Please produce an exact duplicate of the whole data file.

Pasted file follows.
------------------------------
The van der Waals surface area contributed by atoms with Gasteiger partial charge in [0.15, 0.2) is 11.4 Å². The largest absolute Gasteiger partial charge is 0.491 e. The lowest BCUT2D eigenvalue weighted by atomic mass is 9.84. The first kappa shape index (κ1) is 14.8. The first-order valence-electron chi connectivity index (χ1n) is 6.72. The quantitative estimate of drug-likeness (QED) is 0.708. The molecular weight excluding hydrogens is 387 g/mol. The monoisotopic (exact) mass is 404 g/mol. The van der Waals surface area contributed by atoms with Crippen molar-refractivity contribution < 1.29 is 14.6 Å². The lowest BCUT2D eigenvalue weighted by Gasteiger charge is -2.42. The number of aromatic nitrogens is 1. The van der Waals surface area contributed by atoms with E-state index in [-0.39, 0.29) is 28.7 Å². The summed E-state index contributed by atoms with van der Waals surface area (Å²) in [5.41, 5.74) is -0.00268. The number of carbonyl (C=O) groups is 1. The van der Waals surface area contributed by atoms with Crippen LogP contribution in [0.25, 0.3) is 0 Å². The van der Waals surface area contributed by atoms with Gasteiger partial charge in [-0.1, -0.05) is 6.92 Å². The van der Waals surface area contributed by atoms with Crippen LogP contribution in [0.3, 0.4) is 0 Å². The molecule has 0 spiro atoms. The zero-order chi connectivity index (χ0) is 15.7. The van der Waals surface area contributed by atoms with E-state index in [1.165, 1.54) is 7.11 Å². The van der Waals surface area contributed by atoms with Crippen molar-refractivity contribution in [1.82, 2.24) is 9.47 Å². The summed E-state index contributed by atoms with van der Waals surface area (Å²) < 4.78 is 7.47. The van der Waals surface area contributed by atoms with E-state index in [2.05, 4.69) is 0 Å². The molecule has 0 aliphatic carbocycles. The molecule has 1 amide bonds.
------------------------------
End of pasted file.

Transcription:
The van der Waals surface area contributed by atoms with Gasteiger partial charge in [0.15, 0.2) is 11.4 Å². The largest absolute Gasteiger partial charge is 0.491 e. The lowest BCUT2D eigenvalue weighted by atomic mass is 9.84. The first kappa shape index (κ1) is 14.8. The first-order valence-electron chi connectivity index (χ1n) is 6.72. The quantitative estimate of drug-likeness (QED) is 0.708. The molecular weight excluding hydrogens is 387 g/mol. The monoisotopic (exact) mass is 404 g/mol. The van der Waals surface area contributed by atoms with Crippen molar-refractivity contribution < 1.29 is 14.6 Å². The lowest BCUT2D eigenvalue weighted by Gasteiger charge is -2.42. The number of aromatic nitrogens is 1. The van der Waals surface area contributed by atoms with E-state index in [-0.39, 0.29) is 28.7 Å². The summed E-state index contributed by atoms with van der Waals surface area (Å²) in [5.41, 5.74) is -0.00268. The number of carbonyl (C=O) groups is 1. The van der Waals surface area contributed by atoms with Crippen LogP contribution in [0.25, 0.3) is 0 Å². The van der Waals surface area contributed by atoms with Gasteiger partial charge in [-0.1, -0.05) is 6.92 Å². The van der Waals surface area contributed by atoms with Crippen LogP contribution in [0.3, 0.4) is 0 Å². The molecule has 0 spiro atoms. The zero-order chi connectivity index (χ0) is 15.7. The van der Waals surface area contributed by atoms with E-state index in [1.165, 1.54) is 7.11 Å². The van der Waals surface area contributed by atoms with Crippen molar-refractivity contribution in [1.82, 2.24) is 9.47 Å². The summed E-state index contributed by atoms with van der Waals surface area (Å²) < 4.78 is 7.47. The van der Waals surface area contributed by atoms with E-state index in [2.05, 4.69) is 0 Å². The molecule has 0 aliphatic carbocycles. The molecule has 1 amide bonds.